Inglourious Basterds
d. Quentin Tarantino / 2009 / USA-Germany / 153 mins
Viewed at: Odeon – Leicester Square (London, UK)

Inglourious Basterds

You know what? I’ve held off doing this write up because it was going to link to a pair of articles I was preparing for Suite101 about the sheer, walking, talking, unoriginality-monster that is Quentin Tarantino.

I had intended to give a brief overview of some of the films he had ripped-off these past couple of decades, but then I reached a point where I had read so many of these pissy little articles – on both sides of the homage vs. theft divide – that not only did I not want to read any more, I sure as hell didn’t want to write one (let alone two!) Aside from driving me to distraction, reading all of these pro- and anti-Tarantino articles also made me realise that I am truly neither for nor agin the man, or his films.

I mean, there is no doubting that Reservoir Dogs is enjoyable for what it is (a taut, low-budget, wise-ass action thriller), even in light of the FACT that Tarantino pilfered it all and sundry from the final act of Ringo Lam’s City on Fire. Having covered the Reservoir Dogs debate, my article was going to move on to Pulp Fiction, for which I had written that Tarantino had ‘learned to hide his influences better’.

And post-Reservoir Dogs, I think Tarantino has done precisely that, finding a way to balance his cinematic obsessions with severe bouts of visual and intellectual kleptomania – with the vital exception of Kill Bill, a cinematic abomination that I will get to another day! Sure, Pulp FictionJackie Brown and Death Proof each borrow elements from here and there, but taken as a whole, they are by no means case studies in pure, unadulterated cinematic theft, although I still draw the line at the H-word. Besides, surely the fact that each of his films are tagged prominently with statements like ‘A Film by Quentin Tarantino’ is a shit-stirring affectation, rather than the heretical utterance many proclaim it to be.

Which brings us to Inglourious Basterds. Peter Bradshaw gave it one star in The Guardian, but Chris Hewitt gave it five in Empire: who to believe? Well, they’re both wrong, to be honest. By no means the terrible film I had imagined, this is certainly Tarantino’s best since Jackie Brown, but then again, that’s not really saying much.

One thing is certain: slowly but surely, Tarantino seems to be developing into a (very) vaguely capable screenwriter. Back when he worked in a video store, all the poor guy had going for him was the ability to write excellent dialogue. In order to get by, he borrowed a few plot elements and stole a couple of cool shots. Soon he realised that if he just wrote a crappy screenplay and chopped it to pieces, no one would be able to tell the difference anyway. Flash forward ten years or so, and our hero can almost string a story together. Sure, there’s still big holes and his narrative flair is almost non-existent, but he’s at least figured out how to use dialogue to build narrative tension within an individual scene. And I challenge you to find a scene in a recent Hollywood film, that is as expertly executed as the opening gambit of Inglourious Basterds, when the dastardly Colonel Hans Landa (a character sublimely inhabited by Christoph Waltz) interrogates a French dairy farmer with typically Tarantinoesque results.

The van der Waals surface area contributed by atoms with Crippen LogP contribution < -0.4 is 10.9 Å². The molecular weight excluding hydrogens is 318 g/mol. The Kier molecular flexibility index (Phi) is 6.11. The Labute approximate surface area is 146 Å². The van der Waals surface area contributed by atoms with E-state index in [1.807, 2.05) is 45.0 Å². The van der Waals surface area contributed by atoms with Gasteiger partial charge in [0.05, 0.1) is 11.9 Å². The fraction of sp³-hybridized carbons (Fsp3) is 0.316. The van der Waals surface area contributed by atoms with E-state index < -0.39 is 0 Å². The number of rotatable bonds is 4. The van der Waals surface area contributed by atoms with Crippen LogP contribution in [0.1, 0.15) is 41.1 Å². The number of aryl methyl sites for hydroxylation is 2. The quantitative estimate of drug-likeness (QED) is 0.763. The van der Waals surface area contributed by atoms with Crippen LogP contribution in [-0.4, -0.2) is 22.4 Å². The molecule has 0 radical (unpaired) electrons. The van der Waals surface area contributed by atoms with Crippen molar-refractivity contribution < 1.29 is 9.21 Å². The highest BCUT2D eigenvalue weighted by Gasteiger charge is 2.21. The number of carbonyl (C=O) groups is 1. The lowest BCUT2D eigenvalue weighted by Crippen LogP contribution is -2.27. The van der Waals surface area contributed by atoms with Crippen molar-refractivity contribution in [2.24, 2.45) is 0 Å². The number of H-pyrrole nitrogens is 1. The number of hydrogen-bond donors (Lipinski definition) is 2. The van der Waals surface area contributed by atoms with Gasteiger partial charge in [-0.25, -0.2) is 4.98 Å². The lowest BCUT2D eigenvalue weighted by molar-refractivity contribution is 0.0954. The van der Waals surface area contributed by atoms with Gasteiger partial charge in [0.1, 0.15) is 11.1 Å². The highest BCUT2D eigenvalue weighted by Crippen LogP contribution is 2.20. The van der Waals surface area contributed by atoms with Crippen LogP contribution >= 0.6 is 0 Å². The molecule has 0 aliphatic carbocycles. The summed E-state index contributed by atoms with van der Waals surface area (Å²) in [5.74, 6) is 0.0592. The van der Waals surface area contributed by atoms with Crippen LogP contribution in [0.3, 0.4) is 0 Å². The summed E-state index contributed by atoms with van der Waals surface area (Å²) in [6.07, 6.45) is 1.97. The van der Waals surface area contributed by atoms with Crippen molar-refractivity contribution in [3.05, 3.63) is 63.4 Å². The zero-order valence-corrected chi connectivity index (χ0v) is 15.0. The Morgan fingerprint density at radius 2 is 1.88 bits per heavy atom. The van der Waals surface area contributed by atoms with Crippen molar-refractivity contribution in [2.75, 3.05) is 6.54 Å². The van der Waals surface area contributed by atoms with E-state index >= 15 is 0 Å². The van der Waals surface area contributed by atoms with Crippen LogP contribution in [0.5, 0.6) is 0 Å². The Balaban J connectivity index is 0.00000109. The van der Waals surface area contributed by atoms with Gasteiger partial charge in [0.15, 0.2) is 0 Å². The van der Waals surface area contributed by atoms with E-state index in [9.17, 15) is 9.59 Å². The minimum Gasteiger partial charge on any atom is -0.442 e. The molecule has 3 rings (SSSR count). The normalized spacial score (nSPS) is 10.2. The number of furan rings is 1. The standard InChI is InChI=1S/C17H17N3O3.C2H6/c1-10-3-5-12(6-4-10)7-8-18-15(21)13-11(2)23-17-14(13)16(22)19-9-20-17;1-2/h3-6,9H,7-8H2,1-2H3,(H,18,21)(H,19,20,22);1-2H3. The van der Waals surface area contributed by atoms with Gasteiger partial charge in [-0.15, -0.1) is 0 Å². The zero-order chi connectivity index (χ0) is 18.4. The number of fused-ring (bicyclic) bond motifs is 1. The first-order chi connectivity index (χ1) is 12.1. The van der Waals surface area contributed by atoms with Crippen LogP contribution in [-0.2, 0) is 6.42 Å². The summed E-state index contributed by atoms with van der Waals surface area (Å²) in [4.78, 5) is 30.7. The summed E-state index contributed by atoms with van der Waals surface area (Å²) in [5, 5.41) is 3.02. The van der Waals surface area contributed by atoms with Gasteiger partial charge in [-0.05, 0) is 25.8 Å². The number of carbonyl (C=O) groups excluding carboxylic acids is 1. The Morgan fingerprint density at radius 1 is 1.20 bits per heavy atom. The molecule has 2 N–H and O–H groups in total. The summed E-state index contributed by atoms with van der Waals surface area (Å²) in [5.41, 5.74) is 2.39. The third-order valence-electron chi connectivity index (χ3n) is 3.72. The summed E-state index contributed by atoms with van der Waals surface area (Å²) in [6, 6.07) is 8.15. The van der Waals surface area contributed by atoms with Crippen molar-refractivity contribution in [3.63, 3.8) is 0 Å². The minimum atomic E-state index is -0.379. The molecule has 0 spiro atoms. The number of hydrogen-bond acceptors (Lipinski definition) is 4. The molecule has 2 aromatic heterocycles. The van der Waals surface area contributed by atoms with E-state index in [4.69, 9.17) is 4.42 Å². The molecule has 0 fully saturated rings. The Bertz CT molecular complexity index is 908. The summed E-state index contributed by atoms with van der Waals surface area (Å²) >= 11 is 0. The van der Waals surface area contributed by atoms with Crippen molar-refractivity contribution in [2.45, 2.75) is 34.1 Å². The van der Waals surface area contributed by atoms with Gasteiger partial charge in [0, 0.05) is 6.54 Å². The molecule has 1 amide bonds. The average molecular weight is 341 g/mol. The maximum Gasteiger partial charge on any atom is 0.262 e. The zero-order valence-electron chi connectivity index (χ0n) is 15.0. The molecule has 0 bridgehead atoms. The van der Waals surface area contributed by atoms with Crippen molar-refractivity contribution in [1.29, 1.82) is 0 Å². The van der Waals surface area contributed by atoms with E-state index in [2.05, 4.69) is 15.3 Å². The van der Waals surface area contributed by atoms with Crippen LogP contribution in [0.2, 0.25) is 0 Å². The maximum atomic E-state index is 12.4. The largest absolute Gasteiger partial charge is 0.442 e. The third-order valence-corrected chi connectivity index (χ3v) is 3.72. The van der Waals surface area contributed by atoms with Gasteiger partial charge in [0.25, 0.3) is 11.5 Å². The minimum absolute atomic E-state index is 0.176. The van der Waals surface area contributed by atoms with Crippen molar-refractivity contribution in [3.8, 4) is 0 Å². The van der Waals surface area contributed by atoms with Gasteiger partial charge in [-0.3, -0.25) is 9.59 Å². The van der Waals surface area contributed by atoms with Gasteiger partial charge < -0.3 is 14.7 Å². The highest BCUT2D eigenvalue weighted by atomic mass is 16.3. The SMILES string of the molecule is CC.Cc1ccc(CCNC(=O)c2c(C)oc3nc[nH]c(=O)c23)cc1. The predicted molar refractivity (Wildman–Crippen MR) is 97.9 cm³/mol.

That said, perhaps one of the finest moments in this film comes when Tarantino shows an audience of Nazi dignitaries, including the big cheese himself, yukking it up as they watch a dramatized account of a sniper killing literally hundreds of soldiers, one after the other. I had to wonder how many people recognized the irony – no doubt intentional – of laughing at the cartoonish Nazi’s as the blood letting continues on the screen, whilst sitting in a picture theatre watch in a film by Quentin Fucking Tarantino.

A few minor notes to end on. Firstly, I know it was supposedly Tarantino at his epoch-mashing best, but the scene cut to Bowie was woeful, and the whole chapter-heading thing is laaaaaaaaaame, leading to an over-reliance on episodic structure that encourages the assumption that you are a rubbish screenwriter. Similarly, if you aren’t ingenious enough to do away with the captions that tell the audience exactly what they are watching and when and where it took place, DO NOT immediately follow one with an unannounced flashback sequence. It will either confuse or confound your audience and it makes a fool out of you, and your editor.

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  1. JimmyBean says:

    I don’t know If I said it already but …Excellent site, keep up the good work. I read a lot of blogs on a daily basis and for the most part, people lack substance but, I just wanted to make a quick comment to say I’m glad I found your blog. Thanks, 🙂

    A definite great read..Jim Bean

    • steev says:

      Cheers Jim!

      I’m glad you’re enjoying it! More than that, I’m also glad that there are actually people out there reading it!


  2. […] in the way of ‘Oscar bait’ is either too obscure (An Education, Precious), too wayward (Inglourious Basterds, A Serious Man), too close to the bone (The Hurt Locker), too cheesy (Up In The Air, The Blind […]

  3. […] INGLOURIOUS BASTERDS Best Picture, Director, Actor in a Supporting Role, Original Screenplay, Cinematography, Film Editing, Sound Editing, Sound Mixing. “…this is certainly Tarantino’s best since Jackie Brown, but then again, that’s not really saying much.” […]

  4. […] also raises similar questions to the climactic Parisian cinema scene of Quentin Tarantino’s Inglourious Basterds: Is it feasible to judge your audience’s sensitivity to violence within the context of your […]

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